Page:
Column: Trophy turns monsters into morning champs


To this point, David Pierini knows not of his gift.

He was a photographer at this newspaper who won all sorts of awards for the composition and feeling and nuance in his pictures. Nice man. Wildly popular. Probably The Herald’s only legitimate media celebrity. One step shy of groupies.

I was happy about all of that fluff. But I am more grateful for his enthusiasm on the tennis court. For it was somewhere in a place called Livonia, Mich., that team spirit earned him the noble title of 1984 Churchill High School boys tennis Super Charger. He was awarded a foot-high trophy for his rah-rah edifice, and that prize has, in the winter of 2014, become the shine around which my rise orbits.

I never played tennis. My children recognize it on TV but have never held a racket. We use tennis balls as dog toys. But the trophy Pierini left at the office when he moved away has become our Davis Cup, and every day is like the ladies final at Wimbledon.

Every weekday morning at 6 o’clock, I have 30 minutes to rouse three daughters from bed, convince them to put on suitable clothes, coax them to eat fruit, inform them that too much cereal will make their stomachs explode, bribe them to brush their teeth, threaten to leave them at home and shove them into the back seat.

It’s a tsunami of attitude. Nothing about it is gentle.

Now, by the grace of Pierini’s super-duper attitude and (ahem) my conniving brilliance, those days are gone.

Each morning, the most docile, least combative child receives Pierini’s old trophy, pulled last month from a garage cabinet and upgraded with a strip of duct tape and a Sharpie recognizing the winner as the Morning Champion.

Since December, my children have competed each morning to out-sweet one another. Who’s the first one dressed? Who eats more pineapple? Bet you can’t brush your teeth first and put the cap back on the toothpaste. Dad, may I please thank you for being the best daddy ever? Chaos has become a controlled, patient, almost serene experience. There’s still some mild arguing about the need to wipe after you use the potty, but the terrorists are otherwise submissive.

We are like the Von Trapp family, me with my whistle and Brigitta, Gretl and Lisel marching into place and standing at attention. I’d love the kids to call me “Captain,” but my wife — though she is a big fan of raindrops on roses and whiskers on kittens — is not willing to play the part of Frauline Maria.

Besides, I like bright copper kettles and warm woolen mittens just fine, but ice cream is what really motivates my kids. They might have bought the whole trophy thing anyway, but I’ve argued about socks enough to know I needed to sweeten the deal with however many scoops it takes. At end of the month, whichever child has won the Morning Champion trophy most often will be encouraged to dive into a bucket of Neapolitan with no regard for hygiene or health. Here’s the syrup. Take the cap off and dump it. Have some sprinkles. Two spoons if you want.

We keep standings.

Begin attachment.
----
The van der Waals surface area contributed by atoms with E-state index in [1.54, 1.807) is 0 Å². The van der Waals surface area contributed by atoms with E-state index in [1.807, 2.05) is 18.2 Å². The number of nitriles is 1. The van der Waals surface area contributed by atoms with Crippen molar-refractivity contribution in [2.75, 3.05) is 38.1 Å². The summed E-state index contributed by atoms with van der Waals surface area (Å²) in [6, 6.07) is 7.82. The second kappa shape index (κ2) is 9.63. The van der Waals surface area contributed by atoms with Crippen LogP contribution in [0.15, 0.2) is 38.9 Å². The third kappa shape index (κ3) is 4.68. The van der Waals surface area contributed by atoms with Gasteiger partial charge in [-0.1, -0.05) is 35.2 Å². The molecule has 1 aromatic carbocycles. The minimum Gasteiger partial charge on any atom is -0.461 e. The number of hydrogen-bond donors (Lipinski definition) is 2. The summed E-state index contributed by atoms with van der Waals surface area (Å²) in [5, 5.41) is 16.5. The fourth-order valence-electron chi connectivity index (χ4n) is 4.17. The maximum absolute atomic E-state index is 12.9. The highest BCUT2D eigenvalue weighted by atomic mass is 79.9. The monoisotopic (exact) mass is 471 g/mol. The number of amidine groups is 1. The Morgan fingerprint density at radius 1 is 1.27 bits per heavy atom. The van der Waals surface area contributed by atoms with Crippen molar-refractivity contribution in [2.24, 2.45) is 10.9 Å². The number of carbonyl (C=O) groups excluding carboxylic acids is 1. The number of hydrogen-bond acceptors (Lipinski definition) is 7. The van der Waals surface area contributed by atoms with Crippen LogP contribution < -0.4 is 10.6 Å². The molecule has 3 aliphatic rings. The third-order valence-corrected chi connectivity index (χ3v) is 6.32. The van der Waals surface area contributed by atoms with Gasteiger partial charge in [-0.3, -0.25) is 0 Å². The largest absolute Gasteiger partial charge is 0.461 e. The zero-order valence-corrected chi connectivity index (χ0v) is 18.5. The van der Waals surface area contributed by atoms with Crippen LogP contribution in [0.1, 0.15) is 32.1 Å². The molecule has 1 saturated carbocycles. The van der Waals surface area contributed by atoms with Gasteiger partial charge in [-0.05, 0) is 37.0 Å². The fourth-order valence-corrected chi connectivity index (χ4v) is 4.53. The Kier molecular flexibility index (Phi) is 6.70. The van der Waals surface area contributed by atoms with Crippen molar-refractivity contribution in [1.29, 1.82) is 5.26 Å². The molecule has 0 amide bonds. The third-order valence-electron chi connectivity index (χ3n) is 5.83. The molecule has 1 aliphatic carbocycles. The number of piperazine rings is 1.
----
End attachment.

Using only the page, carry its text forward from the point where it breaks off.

I leap on the entertainment center each evening and use a bad Russian accent to fumble my way through a declaration of the winner. Pouting is not permitted. They all giggle. They cheer that day’s champion and even admit when they don’t deserve admiration.

We refuse to contribute to the wussification of America. So we have one winner and two losers every day. Didn’t win? You whined about your backpack. Deal with it. Only once has there been a tie. When the kids went to my mother’s house for a two-night slumber party after Christmas, Grandma reported everybody behaved well. My mother used to be old-school. Once, when I really ticked her off on the way home from Evansville, she sped home in a fury. From the passenger’s seat, I sheepishly asked where we were going. “Hell!” she screamed. Sadly, Grandma is a now a big pansy full of hogwash about how her grandchildren are so perfectly pleasant before sunrise.

I am not so pliable.

Like a judge of gymnastics or ice skating, I find mistakes unseen to common observers. I have been accused — by the middle child, age 5 — of cheating. She informed me last week that I am “always giving the to trophy” to the oldest child, age 7. Honors, I replied, are not given. They are earned. That’s not to say I don’t finagle with the results.

I mean, the most difficult task for the youngest child each morning is to lay there and not urinate on the carpet while I change her clothes. She could conceivably win the award every day. Because she is 2 and thus unaware of the trophy’s significance, I don’t let that happen. A few weeks ago, while the oldest was dressing up for school, I dressed her down. “You are 7 years old. Seven. There is no reason you don’t win that trophy every day. No reason.”

She’s won almost every day since. She is guaranteed of at least a tie. She is guaranteed at least two scoops. If she wants them for breakfast, it only makes sense.

Jason Recker is the news editor at The Herald. By the grace of God, he made it home from Evansville alive. His email is

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